President Robert Mugabe called on Britain to pay restitution to farmers whose properties were seized by his government in the controversial fast-track land reform program which it launched in 2000 and which has been blamed for the country's economic collapse.

Mr. Mugabe told delegates attending Zimbabwe International Investment Conference that the responsibility of compensating the white commercial farmers rested "on the shoulders of the British government and it's allies." The president said Zimbabwe will only compensate white farmers for improvement to properties seized for land redistribution....

Friday, July 03, 2009

Corporate Council on Africa remarks

remarks to PM Tsvangirai at a meeting...they support private enterprise to boost the economy

Thursday, July 02, 2009

The Militias are Back

from SWRadioAfrica:

Our correspondent Simon Muchemwa told us most militias have been deployed in areas where the MDC made major inroads in last year’s polls. He said ZANU PF fears if its supporters do not particpate in the reform exercise, the consequences could be dire for the party.

“Already there have been skirmishes involving these militias and officials from the MDC in Mutare, Masvingo and some parts of Mashonaland central. The militias are forcing people to attend local or provincial conferences and push for the Kariba draft to be used as a reference point in drawing up a new constitution,” Muchemwa said....

Since independence the country has followed the Lancaster House constitution, but since then the ZANU PF led government has added 18 subsequent amendments to the Constitution, strengthening presidential powers and turning Zimbabwe into an authoritarian country.

Makoni's new Party

from SWRadio Africa

...Former Finance Minister Dr Simba Makoni on Wednesday slammed political corruption and greed during the official transformation of his Mavambo/Kusile/Dawn (MKD) movement into a political party.

A strong contingent of diplomats, media representatives and activists from MKD gathered for the official launch in Mbare, under the theme: ‘Real Change.’ The theme was decided as an ironic spin-off from the MDC’s campaign slogan - ‘Change you can trust,’ which the new MKD says is a promise that the MDC has not delivered on.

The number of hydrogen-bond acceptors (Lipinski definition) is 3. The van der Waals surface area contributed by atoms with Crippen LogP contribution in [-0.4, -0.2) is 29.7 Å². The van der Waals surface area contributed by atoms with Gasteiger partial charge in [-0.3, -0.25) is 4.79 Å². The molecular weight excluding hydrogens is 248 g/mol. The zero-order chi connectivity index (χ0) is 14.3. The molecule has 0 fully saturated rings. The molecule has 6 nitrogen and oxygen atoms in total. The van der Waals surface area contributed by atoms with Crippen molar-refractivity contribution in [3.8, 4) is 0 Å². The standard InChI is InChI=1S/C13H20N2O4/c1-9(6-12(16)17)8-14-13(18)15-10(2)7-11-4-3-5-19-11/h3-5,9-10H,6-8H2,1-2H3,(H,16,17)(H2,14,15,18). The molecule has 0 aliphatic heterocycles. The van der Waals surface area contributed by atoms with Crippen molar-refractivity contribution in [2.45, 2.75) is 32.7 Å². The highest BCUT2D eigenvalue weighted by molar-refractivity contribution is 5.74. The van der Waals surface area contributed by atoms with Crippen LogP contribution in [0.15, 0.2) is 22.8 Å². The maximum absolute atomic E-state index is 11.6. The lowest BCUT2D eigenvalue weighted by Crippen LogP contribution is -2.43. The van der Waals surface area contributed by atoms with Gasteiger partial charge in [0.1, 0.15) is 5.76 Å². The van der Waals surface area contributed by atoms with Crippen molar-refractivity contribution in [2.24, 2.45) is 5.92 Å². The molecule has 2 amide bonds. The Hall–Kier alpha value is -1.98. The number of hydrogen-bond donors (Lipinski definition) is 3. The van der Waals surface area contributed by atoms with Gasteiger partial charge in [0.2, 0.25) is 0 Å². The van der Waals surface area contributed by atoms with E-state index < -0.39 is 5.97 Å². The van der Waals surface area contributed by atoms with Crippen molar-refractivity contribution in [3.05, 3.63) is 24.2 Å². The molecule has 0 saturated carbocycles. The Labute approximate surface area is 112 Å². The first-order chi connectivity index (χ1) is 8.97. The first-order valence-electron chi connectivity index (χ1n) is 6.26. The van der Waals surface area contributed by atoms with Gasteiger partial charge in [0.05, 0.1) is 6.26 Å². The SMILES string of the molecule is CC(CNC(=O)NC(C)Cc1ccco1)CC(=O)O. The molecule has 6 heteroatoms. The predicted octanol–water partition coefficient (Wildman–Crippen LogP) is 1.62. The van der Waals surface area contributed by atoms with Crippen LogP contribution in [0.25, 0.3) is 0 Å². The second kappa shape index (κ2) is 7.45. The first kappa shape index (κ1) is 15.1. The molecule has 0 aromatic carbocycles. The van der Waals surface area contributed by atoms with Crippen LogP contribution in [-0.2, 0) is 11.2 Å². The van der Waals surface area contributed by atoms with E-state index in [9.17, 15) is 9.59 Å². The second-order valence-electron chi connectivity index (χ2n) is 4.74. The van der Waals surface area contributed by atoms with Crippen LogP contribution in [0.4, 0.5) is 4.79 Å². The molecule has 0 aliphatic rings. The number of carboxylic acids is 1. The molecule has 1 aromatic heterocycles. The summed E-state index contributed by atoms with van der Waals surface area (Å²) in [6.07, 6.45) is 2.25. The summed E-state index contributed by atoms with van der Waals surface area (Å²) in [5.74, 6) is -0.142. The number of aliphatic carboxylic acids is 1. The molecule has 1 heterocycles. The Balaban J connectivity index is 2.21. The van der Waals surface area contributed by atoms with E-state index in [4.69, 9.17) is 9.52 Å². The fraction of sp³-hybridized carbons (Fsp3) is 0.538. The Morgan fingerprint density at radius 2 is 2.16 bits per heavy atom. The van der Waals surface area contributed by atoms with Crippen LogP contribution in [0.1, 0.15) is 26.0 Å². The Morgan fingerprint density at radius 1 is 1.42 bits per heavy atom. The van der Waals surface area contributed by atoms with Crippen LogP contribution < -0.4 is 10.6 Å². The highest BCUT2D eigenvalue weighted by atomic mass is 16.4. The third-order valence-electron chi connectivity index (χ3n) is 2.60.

At Wednesday’s launch, Dr Makoni criticised the unity government for ushering in ‘fake change,’ while ‘bickering for vehicles’ and fighting internally for power and jobs. He accused the government of not taking the interests of the people to heart, but insisted that MKD was prepared to assist the government if it proves otherwise....

Ex ZANU-PF Finance minister Makoni is now starting his own breakaway party. He is slamming corruption, but has been accused of corruption in the past.

If you believe the Wikipedia post, the "corruption" was about a measley $25 000....which either means he was caught in some minor shennanigans (to small to count and so is incompetent), or he was so incompetent that he is only stealing small amounts of money, or that he is smart enough to steal without getting caught (competent and corrupt). Or maybe the guy is honest and the others lied about him.

the Wikipedia post also says Mutambara backs him...

Wednesday, July 01, 2009

China Gining Zim a loan

from the NYTimes

China is giving $950 million dollar loan to Zim...

this is in contrast to the West who worries that the loans will go into the pockets of the old government so they can continue to abuse human rights.

Again I'm having computer problems...go to link
Free hit counters
Free hit counters